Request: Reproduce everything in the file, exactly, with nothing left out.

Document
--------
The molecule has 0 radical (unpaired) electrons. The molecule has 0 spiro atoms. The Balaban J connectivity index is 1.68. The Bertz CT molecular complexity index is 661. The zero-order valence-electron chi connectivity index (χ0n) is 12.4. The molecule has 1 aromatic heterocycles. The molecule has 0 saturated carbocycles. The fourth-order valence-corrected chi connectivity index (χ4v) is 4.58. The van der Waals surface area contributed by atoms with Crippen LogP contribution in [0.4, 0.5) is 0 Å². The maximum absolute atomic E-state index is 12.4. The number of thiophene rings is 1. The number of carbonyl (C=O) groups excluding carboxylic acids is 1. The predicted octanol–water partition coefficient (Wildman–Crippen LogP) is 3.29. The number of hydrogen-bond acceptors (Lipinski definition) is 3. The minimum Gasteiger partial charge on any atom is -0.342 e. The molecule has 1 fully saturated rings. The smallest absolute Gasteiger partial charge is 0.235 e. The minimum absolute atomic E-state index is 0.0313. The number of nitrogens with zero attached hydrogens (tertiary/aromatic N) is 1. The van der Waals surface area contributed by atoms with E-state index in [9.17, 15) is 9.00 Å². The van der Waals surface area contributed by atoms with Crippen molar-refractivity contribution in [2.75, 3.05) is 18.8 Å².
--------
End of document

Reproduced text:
The molecule has 0 radical (unpaired) electrons. The molecule has 0 spiro atoms. The Balaban J connectivity index is 1.68. The Bertz CT molecular complexity index is 661. The zero-order valence-electron chi connectivity index (χ0n) is 12.4. The molecule has 1 aromatic heterocycles. The molecule has 0 saturated carbocycles. The fourth-order valence-corrected chi connectivity index (χ4v) is 4.58. The van der Waals surface area contributed by atoms with Crippen LogP contribution in [0.4, 0.5) is 0 Å². The maximum absolute atomic E-state index is 12.4. The number of thiophene rings is 1. The number of carbonyl (C=O) groups excluding carboxylic acids is 1. The predicted octanol–water partition coefficient (Wildman–Crippen LogP) is 3.29. The number of hydrogen-bond acceptors (Lipinski definition) is 3. The minimum Gasteiger partial charge on any atom is -0.342 e. The molecule has 1 fully saturated rings. The smallest absolute Gasteiger partial charge is 0.235 e. The minimum absolute atomic E-state index is 0.0313. The number of nitrogens with zero attached hydrogens (tertiary/aromatic N) is 1. The van der Waals surface area contributed by atoms with E-state index in [9.17, 15) is 9.00 Å². The van der Waals surface area contributed by atoms with Crippen molar-refractivity contribution in [2.75, 3.05) is 18.8 Å².